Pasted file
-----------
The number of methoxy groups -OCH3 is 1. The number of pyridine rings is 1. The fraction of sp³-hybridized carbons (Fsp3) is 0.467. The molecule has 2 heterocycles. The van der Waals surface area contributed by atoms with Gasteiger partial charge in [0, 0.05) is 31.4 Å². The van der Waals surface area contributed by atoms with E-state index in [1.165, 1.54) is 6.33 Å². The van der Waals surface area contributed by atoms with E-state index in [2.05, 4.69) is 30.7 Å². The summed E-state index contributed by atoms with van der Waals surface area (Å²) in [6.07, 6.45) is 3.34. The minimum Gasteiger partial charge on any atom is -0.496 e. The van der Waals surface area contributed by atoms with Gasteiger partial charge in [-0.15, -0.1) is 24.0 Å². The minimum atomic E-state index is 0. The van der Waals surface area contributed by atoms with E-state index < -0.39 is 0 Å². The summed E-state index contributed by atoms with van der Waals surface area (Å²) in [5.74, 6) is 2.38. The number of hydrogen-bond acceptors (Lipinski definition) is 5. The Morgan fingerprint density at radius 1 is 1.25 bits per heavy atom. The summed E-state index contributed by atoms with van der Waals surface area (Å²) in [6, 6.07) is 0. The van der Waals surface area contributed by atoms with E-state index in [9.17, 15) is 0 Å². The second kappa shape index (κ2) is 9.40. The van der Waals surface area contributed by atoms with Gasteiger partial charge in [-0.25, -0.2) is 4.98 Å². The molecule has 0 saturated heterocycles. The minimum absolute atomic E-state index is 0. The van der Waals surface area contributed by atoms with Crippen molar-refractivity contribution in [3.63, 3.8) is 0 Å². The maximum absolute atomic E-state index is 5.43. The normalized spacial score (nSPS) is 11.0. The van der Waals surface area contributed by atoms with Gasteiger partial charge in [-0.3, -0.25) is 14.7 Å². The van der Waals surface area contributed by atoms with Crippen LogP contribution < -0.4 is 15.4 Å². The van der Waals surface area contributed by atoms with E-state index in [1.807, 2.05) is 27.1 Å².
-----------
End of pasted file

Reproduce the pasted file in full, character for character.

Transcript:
The number of methoxy groups -OCH3 is 1. The number of pyridine rings is 1. The fraction of sp³-hybridized carbons (Fsp3) is 0.467. The molecule has 2 heterocycles. The van der Waals surface area contributed by atoms with Gasteiger partial charge in [0, 0.05) is 31.4 Å². The van der Waals surface area contributed by atoms with E-state index in [1.165, 1.54) is 6.33 Å². The van der Waals surface area contributed by atoms with E-state index in [2.05, 4.69) is 30.7 Å². The summed E-state index contributed by atoms with van der Waals surface area (Å²) in [6.07, 6.45) is 3.34. The minimum Gasteiger partial charge on any atom is -0.496 e. The van der Waals surface area contributed by atoms with Gasteiger partial charge in [-0.15, -0.1) is 24.0 Å². The minimum atomic E-state index is 0. The van der Waals surface area contributed by atoms with E-state index < -0.39 is 0 Å². The summed E-state index contributed by atoms with van der Waals surface area (Å²) in [5.74, 6) is 2.38. The number of hydrogen-bond acceptors (Lipinski definition) is 5. The Morgan fingerprint density at radius 1 is 1.25 bits per heavy atom. The summed E-state index contributed by atoms with van der Waals surface area (Å²) in [6, 6.07) is 0. The van der Waals surface area contributed by atoms with E-state index in [9.17, 15) is 0 Å². The second kappa shape index (κ2) is 9.40. The van der Waals surface area contributed by atoms with Gasteiger partial charge in [-0.25, -0.2) is 4.98 Å². The molecule has 0 saturated heterocycles. The minimum absolute atomic E-state index is 0. The van der Waals surface area contributed by atoms with Crippen molar-refractivity contribution in [3.63, 3.8) is 0 Å². The maximum absolute atomic E-state index is 5.43. The normalized spacial score (nSPS) is 11.0. The van der Waals surface area contributed by atoms with Gasteiger partial charge in [-0.3, -0.25) is 14.7 Å². The van der Waals surface area contributed by atoms with Crippen LogP contribution < -0.4 is 15.4 Å². The van der Waals surface area contributed by atoms with E-state index in [1.807, 2.05) is 27.1 Å².